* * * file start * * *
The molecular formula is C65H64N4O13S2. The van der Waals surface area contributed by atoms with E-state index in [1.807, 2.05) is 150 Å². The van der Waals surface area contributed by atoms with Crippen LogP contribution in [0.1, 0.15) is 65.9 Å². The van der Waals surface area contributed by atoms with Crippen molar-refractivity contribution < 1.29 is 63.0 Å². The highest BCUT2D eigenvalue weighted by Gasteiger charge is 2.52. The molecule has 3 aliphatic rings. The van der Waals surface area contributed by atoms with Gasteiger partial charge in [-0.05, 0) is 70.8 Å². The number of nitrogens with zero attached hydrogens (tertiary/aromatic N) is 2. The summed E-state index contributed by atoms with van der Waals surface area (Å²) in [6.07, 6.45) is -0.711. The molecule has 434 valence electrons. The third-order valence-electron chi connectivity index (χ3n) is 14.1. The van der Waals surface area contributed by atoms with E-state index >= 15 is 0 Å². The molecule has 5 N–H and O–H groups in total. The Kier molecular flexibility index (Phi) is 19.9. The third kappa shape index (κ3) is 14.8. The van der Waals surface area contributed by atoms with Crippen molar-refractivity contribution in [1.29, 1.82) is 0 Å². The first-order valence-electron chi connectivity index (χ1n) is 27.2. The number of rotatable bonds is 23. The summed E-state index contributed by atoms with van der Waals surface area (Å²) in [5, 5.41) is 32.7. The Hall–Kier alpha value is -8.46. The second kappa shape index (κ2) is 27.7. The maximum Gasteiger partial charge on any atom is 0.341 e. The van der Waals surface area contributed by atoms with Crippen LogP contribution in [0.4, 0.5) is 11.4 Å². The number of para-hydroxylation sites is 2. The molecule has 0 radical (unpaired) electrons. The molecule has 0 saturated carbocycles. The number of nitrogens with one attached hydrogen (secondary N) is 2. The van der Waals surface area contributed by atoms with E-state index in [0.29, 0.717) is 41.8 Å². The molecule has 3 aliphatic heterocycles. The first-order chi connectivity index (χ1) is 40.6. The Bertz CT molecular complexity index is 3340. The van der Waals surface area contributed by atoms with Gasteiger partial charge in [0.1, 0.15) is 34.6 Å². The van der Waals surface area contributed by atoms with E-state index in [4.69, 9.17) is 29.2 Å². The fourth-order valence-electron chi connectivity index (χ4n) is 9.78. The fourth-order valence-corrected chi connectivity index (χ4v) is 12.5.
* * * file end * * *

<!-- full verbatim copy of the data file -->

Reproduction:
The molecular formula is C65H64N4O13S2. The van der Waals surface area contributed by atoms with E-state index in [1.807, 2.05) is 150 Å². The van der Waals surface area contributed by atoms with Crippen LogP contribution in [0.1, 0.15) is 65.9 Å². The van der Waals surface area contributed by atoms with Crippen molar-refractivity contribution < 1.29 is 63.0 Å². The highest BCUT2D eigenvalue weighted by Gasteiger charge is 2.52. The molecule has 3 aliphatic rings. The van der Waals surface area contributed by atoms with Gasteiger partial charge in [-0.05, 0) is 70.8 Å². The number of nitrogens with zero attached hydrogens (tertiary/aromatic N) is 2. The summed E-state index contributed by atoms with van der Waals surface area (Å²) in [6.07, 6.45) is -0.711. The molecule has 434 valence electrons. The third-order valence-electron chi connectivity index (χ3n) is 14.1. The van der Waals surface area contributed by atoms with E-state index >= 15 is 0 Å². The molecule has 5 N–H and O–H groups in total. The Kier molecular flexibility index (Phi) is 19.9. The third kappa shape index (κ3) is 14.8. The van der Waals surface area contributed by atoms with Crippen molar-refractivity contribution in [1.29, 1.82) is 0 Å². The first-order valence-electron chi connectivity index (χ1n) is 27.2. The number of rotatable bonds is 23. The summed E-state index contributed by atoms with van der Waals surface area (Å²) in [5, 5.41) is 32.7. The Hall–Kier alpha value is -8.46. The second kappa shape index (κ2) is 27.7. The maximum Gasteiger partial charge on any atom is 0.341 e. The van der Waals surface area contributed by atoms with Crippen LogP contribution in [0.4, 0.5) is 11.4 Å². The number of para-hydroxylation sites is 2. The molecule has 0 radical (unpaired) electrons. The molecule has 0 saturated carbocycles. The number of nitrogens with one attached hydrogen (secondary N) is 2. The van der Waals surface area contributed by atoms with E-state index in [0.29, 0.717) is 41.8 Å². The molecule has 3 aliphatic heterocycles. The first-order chi connectivity index (χ1) is 40.6. The Bertz CT molecular complexity index is 3340. The van der Waals surface area contributed by atoms with Gasteiger partial charge in [0.1, 0.15) is 34.6 Å². The van der Waals surface area contributed by atoms with E-state index in [4.69, 9.17) is 29.2 Å². The fourth-order valence-electron chi connectivity index (χ4n) is 9.78. The fourth-order valence-corrected chi connectivity index (χ4v) is 12.5.